Canadians share their wisdom

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Canadians share their wisdom


Students of Korea Tourism College visit the Canadian Embassy in central Seoul on Thursday to hear from the ambassador, his wife and the staff members at the embassy about diplomatic protocol practices and educational and training opportunities in Canada and the agricultural products of the country. [ESTHER CHUNG]

Food and diplomacy have much in common, said members of the Canadian Embassy in Seoul as they met with dozens of students studying catering and hotel management at Korea Tourism College (KTC) at the embassy in central Seoul on Thursday.

“As someone who has been working in the protocol office for more than 10 years at the embassy, I can tell you that the smallest mistakes made in a protocol procedure can become a diplomatic debacle,” said Ryu Kyung-hwa, protocol assistant to the ambassador at the Canadian Embassy in a lecture to the students of KTC.

“And protocol involves how food and menus are prepared during diplomatic visits,” she said. “Just with one dish you can make a guest feel welcomed and at home, or send a strong political message. There is even a book written about how much food and diplomacy can be interlinked - have you heard about the book ‘Dinner with Churchill’?”

Ryu was speaking to some 20 students from KTC, a college in Icheon, Gyeonggi, during their visit to the embassy on Thursday to hear about Canada’s culture, educational and training opportunities and agricultural products.

“Overseas students are granted opportunities to apply for part-time jobs while they are studying in Canada,” said Kim Soo-hyang, a trade commissioner at the embassy.

Kim introduced the students to programs such as co-ops, an internship program that overseas students with study permits can apply to or the Post-Graduation Work Permit Program (PGWPP) that grants graduates of some universities and colleges in Canada a period of stay in the country to find jobs after graduation.

There are an estimated 16,825 Korean students studying in Canada as of 2017, according to the Canadian government, the third-most out of all countries, following China and India.

“Canada is a popular destination for international students,” Kim said. “It was the first country to make multiculturalism its official policy.”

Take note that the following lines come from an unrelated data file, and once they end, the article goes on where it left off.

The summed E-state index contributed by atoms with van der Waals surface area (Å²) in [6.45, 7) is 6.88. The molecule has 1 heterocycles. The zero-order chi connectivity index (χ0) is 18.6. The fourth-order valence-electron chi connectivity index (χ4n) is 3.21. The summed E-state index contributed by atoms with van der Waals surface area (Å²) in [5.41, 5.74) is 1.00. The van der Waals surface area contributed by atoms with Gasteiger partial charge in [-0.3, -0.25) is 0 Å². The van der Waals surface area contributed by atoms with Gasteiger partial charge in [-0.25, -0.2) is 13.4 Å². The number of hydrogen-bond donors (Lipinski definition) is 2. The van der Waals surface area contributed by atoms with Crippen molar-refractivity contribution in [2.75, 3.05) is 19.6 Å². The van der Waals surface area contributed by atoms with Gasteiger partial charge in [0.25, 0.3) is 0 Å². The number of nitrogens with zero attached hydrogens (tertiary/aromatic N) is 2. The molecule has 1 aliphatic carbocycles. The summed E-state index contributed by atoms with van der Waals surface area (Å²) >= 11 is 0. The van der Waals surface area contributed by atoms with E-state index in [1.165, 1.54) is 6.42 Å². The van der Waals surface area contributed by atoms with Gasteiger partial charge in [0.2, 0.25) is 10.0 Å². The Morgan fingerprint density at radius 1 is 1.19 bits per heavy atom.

Canada passed the Canadian Multiculturalism Act in 1988.

The students were also briefed on Canada’s top agricultural products, including wheat, oats, maple syrup - Canada produces some 80 percent of the world’s maple syrup - lowbush blueberries, canola oil, as well as the various wineries in Canada.

“Given the fact that we need to cater to customers of various backgrounds and cultures, learning about different country’s cultures and expectations help us a lot in preparing for our career,” said Kim Bom, a second-year student at KTC studying tourism management.

“This was the first time that a group of students of KTC were briefed about a country at an embassy and we are thankful for the opportunity.”

“Canada’s policies on multiculturalism and its protection of LGBTQ rights make it an attractive country for international students considering different destinations for their studies,” said Jeon Ye-lim, second-year student of hotel cuisine studies at the university. “I am hoping to study or work in Canada in the future.”

Ambassador of Canada to Korea Micheal Danagher gave a lecture about the country and its relations with Korea at the university in May.

“During our visit to the university we were deeply touched by how the students presented themselves,” said Stephanie Danagher, wife of the ambassador, who also has years of experience as a food service professional and in administrative support positions in Canada and in Canadian diplomatic missions. “I am very proud of each one of the students here today and am sure they will be doing amazing things in their future.”

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